FaculTEAs have long been an integral part of the Wellesley College experience. Established as informal conversations that Wellesley students and professors have outside the classroom setting, FaculTEAs serve as opportunities for students to build close relationships with their professors while learning more about their personal and professional experiences.
On Feb. 1, the first FaculTEA event of the semester was led by computer science Professor Jordan Tynes. Organized by a group of resident assistants (RAs), the event took place in the Shafer residence hall.
The event was organized by Isabel Orozco Piedrahíta ’24, the RA of Shafer Hall’s third floor. Piedrahíta had taken a course with Tynes previously and saw the event as the perfect opportunity for students to gain insight into the game design space.
“I think it is a really cool opportunity for people to come outside of the classroom setting and connect with professors on a more human level. It’s in the dorms. It’s beyond teaching hours. It’s very casual,” said Piedrahíta. “I think the opportunity for students to have those moments with professors is really special.”
Tynes recalled how the efforts of the organizers made him feel welcome and comfortable in delivering the talk.
“I immediately had a chair to sit in and people were asking me questions and it was very well attended,” said Tynes. “It was just very comfortable. There was a short introduction and I spoke for some 30 minutes straight before they started asking questions. So a lot of my expectations were very well met.”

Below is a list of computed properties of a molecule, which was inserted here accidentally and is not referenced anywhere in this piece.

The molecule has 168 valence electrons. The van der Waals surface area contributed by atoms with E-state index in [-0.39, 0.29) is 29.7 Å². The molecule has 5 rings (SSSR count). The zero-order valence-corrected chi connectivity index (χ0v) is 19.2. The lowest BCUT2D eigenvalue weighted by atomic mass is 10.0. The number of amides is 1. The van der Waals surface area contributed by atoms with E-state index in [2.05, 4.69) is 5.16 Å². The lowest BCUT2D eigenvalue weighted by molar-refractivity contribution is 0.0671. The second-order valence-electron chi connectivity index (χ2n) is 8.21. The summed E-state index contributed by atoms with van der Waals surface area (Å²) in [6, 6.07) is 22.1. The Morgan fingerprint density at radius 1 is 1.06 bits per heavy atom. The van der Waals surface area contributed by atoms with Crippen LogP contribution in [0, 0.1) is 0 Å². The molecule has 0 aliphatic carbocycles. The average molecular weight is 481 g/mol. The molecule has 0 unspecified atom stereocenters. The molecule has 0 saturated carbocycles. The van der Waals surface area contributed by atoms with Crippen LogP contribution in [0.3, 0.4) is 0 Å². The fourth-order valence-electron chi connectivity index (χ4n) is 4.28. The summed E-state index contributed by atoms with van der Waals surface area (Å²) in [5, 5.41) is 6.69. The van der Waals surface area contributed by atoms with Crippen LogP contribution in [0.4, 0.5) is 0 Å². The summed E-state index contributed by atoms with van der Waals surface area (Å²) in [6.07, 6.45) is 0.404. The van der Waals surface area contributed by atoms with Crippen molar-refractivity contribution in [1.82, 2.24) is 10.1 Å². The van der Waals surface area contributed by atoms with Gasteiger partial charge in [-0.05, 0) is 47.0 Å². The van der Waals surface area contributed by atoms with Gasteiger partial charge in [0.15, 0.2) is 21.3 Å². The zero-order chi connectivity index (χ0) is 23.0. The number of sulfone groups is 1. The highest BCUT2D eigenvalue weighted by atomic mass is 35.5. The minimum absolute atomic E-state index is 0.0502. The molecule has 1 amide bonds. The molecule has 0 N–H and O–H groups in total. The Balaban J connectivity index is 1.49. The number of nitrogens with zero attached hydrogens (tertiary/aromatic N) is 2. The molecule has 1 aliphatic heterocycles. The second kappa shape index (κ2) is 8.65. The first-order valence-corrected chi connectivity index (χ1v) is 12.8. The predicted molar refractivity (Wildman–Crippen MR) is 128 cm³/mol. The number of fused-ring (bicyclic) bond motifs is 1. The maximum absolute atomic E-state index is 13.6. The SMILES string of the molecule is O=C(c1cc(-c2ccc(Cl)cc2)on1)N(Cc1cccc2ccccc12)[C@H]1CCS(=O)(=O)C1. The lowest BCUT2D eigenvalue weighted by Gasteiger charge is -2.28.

During the event, Tynes shared his passion for game design and discussed his academic and career trajectory leading up to his time at the College. He began by introducing himself and speaking about his time as an undergraduate student at the University of California, Santa Cruz. When the computer science track did not work out as he had planned, Tynes discovered his “creative vision” within the art department of the university.
“I discovered that the art department had a pretty robust digital media focus . . . so I started by taking a class called electronic intermediate, and I learned that I could code creatively,” said Tynes. “I sort of saw the code as a reflection of my creative process. It probably would not have earned an A in any sort of code checker algorithm for grading. But, for me, it showed a thought process that I thought could be explored in other ways.”
After earning a degree in studio art with a minor in the history of art and visual culture, Tynes enrolled in graduate school at the School of the Museum of Fine Arts at Tufts University and developed an interest in theater as well as freelance videography.
“I started writing different codes for processing video and doing really interesting things with manipulation of the video as a medium,” said Tynes. “Professionally, I became really involved in public access television … I also started a studio space in Dorchester, with seven other people [now] called the Dorchester Art Project, after which I got an interview at Wellesley.”
When asked about his experience, Tynes acknowledged that the interactive conversation in the setting of the common room was unique.
“I saw [the event] as an invitation into [students’] home, and I was being very respectful of what it means to invite somebody into your home,” Tynes said.
Reflecting on the FaculTEAs series, Tynes emphasized the importance of conversing beyond the classroom.
“I would be interested in more events like this [one]. Breaking down the hierarchy in the classroom is important,” said Tynes. “I think that there is this mentorship aspect in the relationship between a professor and a student. But … we’re all also human beings.”
Piedrahíta shared similar enthusiasm and was happy to see the community come together for the semester’s first FaculTEA.
“I think it went really well the first time. Everyone left feeling really fulfilled, and happy … It was really nice,” Piedrahíta said.